Tap to Read ➤

Your Guide to Understanding the Meaning of Dereliction of Duty

Anup Patwardhan May 10, 2019
When an employee consciously makes himself unavailable to perform his duties, then it is termed as dereliction of duty. The motive behind dereliction in performing one's duty is mostly devious and with sinister intentions.

Interesting Fact

The Uniform Code of Military Justice (UCMJ) was created before the Declaration of Independence and the Constitution. It was earlier known as the British Articles of War.
Obeying a direct or indirect order is up to the person to whom the orders are given. For some of us, it can be a very difficult job to obey someone and follow the orders implicitly. Defense services, however, is one such field where it is binding for men/women of junior cadre to follow legal orders coming from their seniors, with no questions asked.
Serving and defending a nation by standing on the frontiers is not an easy job. It requires mental strength as well as physical agility. A soldier has to endure the harshest of circumstances to survive. Breaking down in such scenarios is not unheard of. What happens if a serviceman decides not to follow a particular order, or fails to perform his duties?

Dereliction of Duty

Dereliction of duty means to abandon or forsake one's duties. When a serviceman knowingly incapacitates himself from performing duties, then he is guilty of dereliction of duty. This also includes not following the given lawful orders. A court martial is convened against the person in question, and he is punished as per the verdict.
A serviceman can fail in his task or is unable to follow the given orders by being unavailable on account of:

◆ Shooting himself
◆ Vacating a post when ordered against
◆ Vacating a post without being properly relieved
◆ Turning up inebriated for duty
◆ Falling asleep during a task that needed wakeful awareness
As such, he can be charged with dereliction of duty. This is also applicable when negligent behavior of a serviceman is criminal in nature.
Duties or orders can be given to a serviceman through standard operating procedures, treaties, statutes, regulations, lawful orders, etc. The accused will be convicted if found guilty beyond reasonable doubt.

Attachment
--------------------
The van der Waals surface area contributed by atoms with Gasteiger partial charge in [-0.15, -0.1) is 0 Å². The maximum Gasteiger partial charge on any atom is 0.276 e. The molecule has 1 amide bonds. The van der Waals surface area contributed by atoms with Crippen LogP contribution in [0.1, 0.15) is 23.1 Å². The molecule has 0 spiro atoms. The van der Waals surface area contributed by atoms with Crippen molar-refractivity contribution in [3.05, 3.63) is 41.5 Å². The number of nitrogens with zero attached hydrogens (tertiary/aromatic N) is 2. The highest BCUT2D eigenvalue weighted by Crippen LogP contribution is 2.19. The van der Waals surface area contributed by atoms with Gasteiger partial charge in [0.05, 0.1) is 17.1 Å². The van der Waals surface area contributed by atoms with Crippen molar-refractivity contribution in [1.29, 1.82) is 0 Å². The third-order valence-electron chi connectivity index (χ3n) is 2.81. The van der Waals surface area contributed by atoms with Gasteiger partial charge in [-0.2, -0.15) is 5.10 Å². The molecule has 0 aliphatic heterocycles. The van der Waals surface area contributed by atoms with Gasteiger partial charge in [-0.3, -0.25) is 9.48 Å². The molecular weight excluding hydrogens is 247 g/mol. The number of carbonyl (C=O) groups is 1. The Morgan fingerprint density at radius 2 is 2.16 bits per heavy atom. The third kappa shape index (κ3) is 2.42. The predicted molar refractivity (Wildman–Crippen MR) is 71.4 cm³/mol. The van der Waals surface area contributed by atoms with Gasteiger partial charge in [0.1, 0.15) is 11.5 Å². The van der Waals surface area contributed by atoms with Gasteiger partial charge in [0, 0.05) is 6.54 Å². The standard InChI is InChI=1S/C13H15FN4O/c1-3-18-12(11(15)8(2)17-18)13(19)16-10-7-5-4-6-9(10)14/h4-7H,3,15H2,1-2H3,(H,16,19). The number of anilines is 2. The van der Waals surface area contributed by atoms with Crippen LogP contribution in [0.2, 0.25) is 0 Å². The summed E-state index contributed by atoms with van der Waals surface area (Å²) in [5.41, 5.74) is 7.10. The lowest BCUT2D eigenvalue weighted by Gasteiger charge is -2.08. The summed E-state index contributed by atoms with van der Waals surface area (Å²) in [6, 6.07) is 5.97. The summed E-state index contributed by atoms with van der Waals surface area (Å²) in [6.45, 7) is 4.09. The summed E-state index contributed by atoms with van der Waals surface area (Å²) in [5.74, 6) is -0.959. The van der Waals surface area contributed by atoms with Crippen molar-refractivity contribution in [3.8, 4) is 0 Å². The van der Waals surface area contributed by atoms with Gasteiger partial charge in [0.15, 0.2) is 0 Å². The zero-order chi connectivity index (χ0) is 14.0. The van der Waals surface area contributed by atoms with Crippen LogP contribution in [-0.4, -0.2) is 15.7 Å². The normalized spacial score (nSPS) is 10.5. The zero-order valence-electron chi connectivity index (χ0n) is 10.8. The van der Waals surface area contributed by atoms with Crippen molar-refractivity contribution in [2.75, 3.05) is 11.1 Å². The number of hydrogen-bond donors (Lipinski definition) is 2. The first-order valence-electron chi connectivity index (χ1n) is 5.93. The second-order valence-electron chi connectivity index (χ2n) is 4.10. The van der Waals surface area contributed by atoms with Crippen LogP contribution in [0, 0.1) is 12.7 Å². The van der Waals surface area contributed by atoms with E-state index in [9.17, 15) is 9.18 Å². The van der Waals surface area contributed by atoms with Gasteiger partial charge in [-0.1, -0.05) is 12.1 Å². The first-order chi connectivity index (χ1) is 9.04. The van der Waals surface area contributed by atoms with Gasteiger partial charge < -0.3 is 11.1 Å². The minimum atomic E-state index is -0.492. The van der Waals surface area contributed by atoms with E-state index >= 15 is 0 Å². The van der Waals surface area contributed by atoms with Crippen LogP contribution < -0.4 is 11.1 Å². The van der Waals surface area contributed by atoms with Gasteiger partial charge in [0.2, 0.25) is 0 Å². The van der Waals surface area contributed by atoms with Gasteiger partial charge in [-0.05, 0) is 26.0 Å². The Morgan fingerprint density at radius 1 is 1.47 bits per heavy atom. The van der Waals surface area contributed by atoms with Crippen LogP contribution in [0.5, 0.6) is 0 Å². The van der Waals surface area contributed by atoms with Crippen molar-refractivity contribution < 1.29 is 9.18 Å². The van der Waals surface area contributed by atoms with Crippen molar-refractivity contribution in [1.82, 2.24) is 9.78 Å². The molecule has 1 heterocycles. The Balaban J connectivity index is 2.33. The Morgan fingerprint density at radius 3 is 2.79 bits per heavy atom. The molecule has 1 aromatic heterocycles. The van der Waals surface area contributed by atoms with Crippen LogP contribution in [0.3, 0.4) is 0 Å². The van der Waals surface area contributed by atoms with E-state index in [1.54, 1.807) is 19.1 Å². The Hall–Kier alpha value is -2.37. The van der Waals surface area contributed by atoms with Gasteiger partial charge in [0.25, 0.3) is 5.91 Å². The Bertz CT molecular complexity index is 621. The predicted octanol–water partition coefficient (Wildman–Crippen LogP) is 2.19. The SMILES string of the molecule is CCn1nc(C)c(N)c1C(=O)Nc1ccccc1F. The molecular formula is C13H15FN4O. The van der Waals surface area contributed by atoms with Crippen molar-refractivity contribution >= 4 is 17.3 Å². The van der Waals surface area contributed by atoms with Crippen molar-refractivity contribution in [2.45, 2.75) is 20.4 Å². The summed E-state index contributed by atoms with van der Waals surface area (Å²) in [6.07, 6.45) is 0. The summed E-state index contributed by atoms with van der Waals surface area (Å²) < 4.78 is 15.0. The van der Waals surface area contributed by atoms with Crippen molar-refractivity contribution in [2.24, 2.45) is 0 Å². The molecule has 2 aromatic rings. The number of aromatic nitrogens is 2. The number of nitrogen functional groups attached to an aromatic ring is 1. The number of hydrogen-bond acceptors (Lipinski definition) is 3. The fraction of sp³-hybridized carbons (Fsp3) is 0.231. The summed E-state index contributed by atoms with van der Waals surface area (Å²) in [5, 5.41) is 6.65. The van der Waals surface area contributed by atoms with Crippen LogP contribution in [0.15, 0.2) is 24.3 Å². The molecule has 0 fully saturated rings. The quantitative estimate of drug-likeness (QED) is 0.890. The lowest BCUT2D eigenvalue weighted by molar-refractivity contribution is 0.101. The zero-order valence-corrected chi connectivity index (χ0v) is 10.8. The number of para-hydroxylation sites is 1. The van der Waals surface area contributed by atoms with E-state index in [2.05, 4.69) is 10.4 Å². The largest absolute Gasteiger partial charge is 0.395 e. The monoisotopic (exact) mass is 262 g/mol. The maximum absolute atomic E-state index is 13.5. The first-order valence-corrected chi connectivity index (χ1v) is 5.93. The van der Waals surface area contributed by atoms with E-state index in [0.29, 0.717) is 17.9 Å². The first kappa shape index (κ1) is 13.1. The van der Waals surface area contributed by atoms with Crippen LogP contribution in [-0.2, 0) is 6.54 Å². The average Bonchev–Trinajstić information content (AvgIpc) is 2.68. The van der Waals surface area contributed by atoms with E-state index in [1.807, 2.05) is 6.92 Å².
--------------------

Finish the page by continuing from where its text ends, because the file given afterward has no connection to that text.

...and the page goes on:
Now, an accused can be proved guilty beyond reasonable doubt through various means. This includes testimonials of servicemen in similar position, training manuals and regulations, among other ways.

Uniform Code of Military Justice

The Uniform Code of Military Justice or UCMJ provides directives to Military Law in the United States of America. It is under these guidelines that a court martial is conducted. The jurisdiction of UCMJ extends over all the uniformed services in America.
Guidelines about dereliction of duty under UCMJ are provided in 'Punitive Articles'; Section 892, Article 92. In accordance to this article, when a serviceman fails in obeying any lawful order(s) given by any member of an armed force, or fails to willingly perform his duties, is punishable by a sentence that the serviceman is sentenced to in a court martial.
However, this does not apply if the failure in the following of the orders was not a conscious decision. The inability to follow the orders or complete a task may have been due to failure in communication, faulty equipment, or the like. For these and similar reasons, a person cannot be charged with dereliction of duty.

Counseling Statement

A counseling statement is similar to a memo, wherein, it is brought to an employee's attention about his violation of company's policies. This is the least severe of disciplinary actions. There are guidelines provided to avoid any more such violations in the future, along with pointers to improve performance.
Incompetence is a defense against dereliction of duty. A person convicted of dereliction is given a dishonorable discharge from the services. There may be some jail time involved. If it resulted in a major setback in certain operation(s), the person may have to face impeachment or treason charges. During wartime, dereliction can attract capital punishment.
If a person is charged for dereliction purely out of spite, or just to make someone accountable for the losses, then, in such a case, the charges levied do not hold ground.